Talented young women footballers are being offered the chance to win a £27,750 bursary to study football journalism at the University of Derby. The University – home to the only Football Journalism degree in the UK – has teamed up with Derby County Ladies to offer three fully-funded places on the course.
The University launched the scholarship programme today alongside Derby County Ladies Football Club (DCL) with a video created by students showing the benefits of a career in football journalism. The Derby course, now in its second year, has been overwhelmingly popular with prospective students. The University’s Journalism degree is one of only four in the country where 100% of students completing their degree in 2017 said they were satisfied with their course.
The first students on Derby’s BA (Hons) Football Journalism degree have worked with the likes of Gareth Southgate, Jacqui Oatley, Henry Winter, Nigel Clough and other stars of the football and media world. Dan Ashworth, the Football Association’s technical director, Baroness Sue Campbell, chair of UK Sport, and England goalkeeper Jack Butland are visiting this winter. Last summer, students travelled to the Netherlands for three weeks to report on the Women’s European Championship for outlets such as the Daily Mirror, the Manchester Evening News and Sky Sports News.
Three full scholarships are available for women starting the course in 2018, who will play for DCL and the University’s football team. The scholarships will cover the full cost of the students’ tuition fees, currently £9,250 a year.
Potential candidates for the scholarship will need to show that they could play for both the Derby County and University teams, and meet the entry requirements for the degree. If the players satisfy all three conditions, they will then apply through the Universities and Colleges Admissions Service (UCAS) to be offered a place at Derby for the 2018/19 season/academic year and will be asked to sign a Scholarship Agreement, committing to meeting the required criteria on an annual basis.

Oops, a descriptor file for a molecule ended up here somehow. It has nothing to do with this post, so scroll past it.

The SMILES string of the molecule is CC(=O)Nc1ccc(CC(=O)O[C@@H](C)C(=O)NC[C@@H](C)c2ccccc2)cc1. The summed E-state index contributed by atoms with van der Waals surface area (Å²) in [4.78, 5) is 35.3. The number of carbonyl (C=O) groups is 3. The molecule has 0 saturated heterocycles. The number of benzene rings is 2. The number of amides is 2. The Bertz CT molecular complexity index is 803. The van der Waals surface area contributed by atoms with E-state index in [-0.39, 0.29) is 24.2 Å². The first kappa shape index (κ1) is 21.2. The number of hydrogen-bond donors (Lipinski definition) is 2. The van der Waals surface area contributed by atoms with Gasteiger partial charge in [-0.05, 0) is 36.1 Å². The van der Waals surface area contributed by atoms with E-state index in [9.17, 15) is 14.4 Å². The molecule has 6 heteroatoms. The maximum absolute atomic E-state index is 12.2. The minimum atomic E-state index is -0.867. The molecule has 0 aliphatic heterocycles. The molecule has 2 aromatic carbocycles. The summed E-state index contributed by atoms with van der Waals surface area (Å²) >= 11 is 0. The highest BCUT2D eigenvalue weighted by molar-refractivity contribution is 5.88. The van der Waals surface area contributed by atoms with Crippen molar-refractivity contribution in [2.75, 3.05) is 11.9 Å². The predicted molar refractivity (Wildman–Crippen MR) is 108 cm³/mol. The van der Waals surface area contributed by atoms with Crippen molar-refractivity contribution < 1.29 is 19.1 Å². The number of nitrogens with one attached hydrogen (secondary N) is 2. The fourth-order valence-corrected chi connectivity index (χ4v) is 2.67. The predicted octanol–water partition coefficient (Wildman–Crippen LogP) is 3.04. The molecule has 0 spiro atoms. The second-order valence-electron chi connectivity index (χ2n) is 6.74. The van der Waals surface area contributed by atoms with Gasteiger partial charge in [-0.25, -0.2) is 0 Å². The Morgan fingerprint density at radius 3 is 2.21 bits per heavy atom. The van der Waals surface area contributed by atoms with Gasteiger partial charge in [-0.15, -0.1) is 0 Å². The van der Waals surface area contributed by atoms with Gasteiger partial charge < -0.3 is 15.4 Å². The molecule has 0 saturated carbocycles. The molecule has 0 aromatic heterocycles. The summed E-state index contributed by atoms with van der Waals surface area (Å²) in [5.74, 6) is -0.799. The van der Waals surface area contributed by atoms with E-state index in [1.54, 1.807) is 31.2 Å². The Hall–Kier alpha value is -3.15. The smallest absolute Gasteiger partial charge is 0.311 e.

DCL are currently in the third tier of women’s football, but the recent changes to WSL licensing criteria have opened the door for Derby to become a semi-professional second-division side by the start of the 2018/19 season, pending a bidding process. With this, successful scholars have the opportunity to be part of a club with high ambitions that is just one division away from the likes of Arsenal, Chelsea, and Manchester City.
Peter Lansley, senior lecturer on the Football Journalism course, said: "One of our aims at the University of Derby is to help as many women journalists as possible enjoy studying with us. We’re striving to redress the gender imbalance in sports reporting - recent research indicates that only 1.8 per cent of sports bylines in national newspapers were for women. We believe the scholarships, alongside our course, will give more women the platform they need to develop into the world of sports journalism while also driving up standards of women’s football at the University and supporting our local club’s bid for WSL status."
Duncan Gibb, chief executive at Derby County Ladies, said: "When I joined the club back in 2013, we set out a five-year plan aimed at getting ourselves to the stage where we could not only progress to the next level but, equally importantly, retain that status once achieved. This project is one of several partnerships integral to our bid to stabilise at the top end of women’s football. It should provide us with three high-standard players on an annual basis that will allow them to not only slot seamlessly into the first team squad immediately, but enhance it.
"We are hopeful of attracting players currently operating at Women's Super League level, who will view the securing of a full scholarship on the Football Journalism course as a real opportunity for them to progress a full-time career within the industry, while continuing to develop as players at one of the most progressive and ambitious women's clubs in the country. It’s been imperative that we got this partnership right, to ensure that prospective players secure a high-quality student, and playing, experience for their three years in Derby.”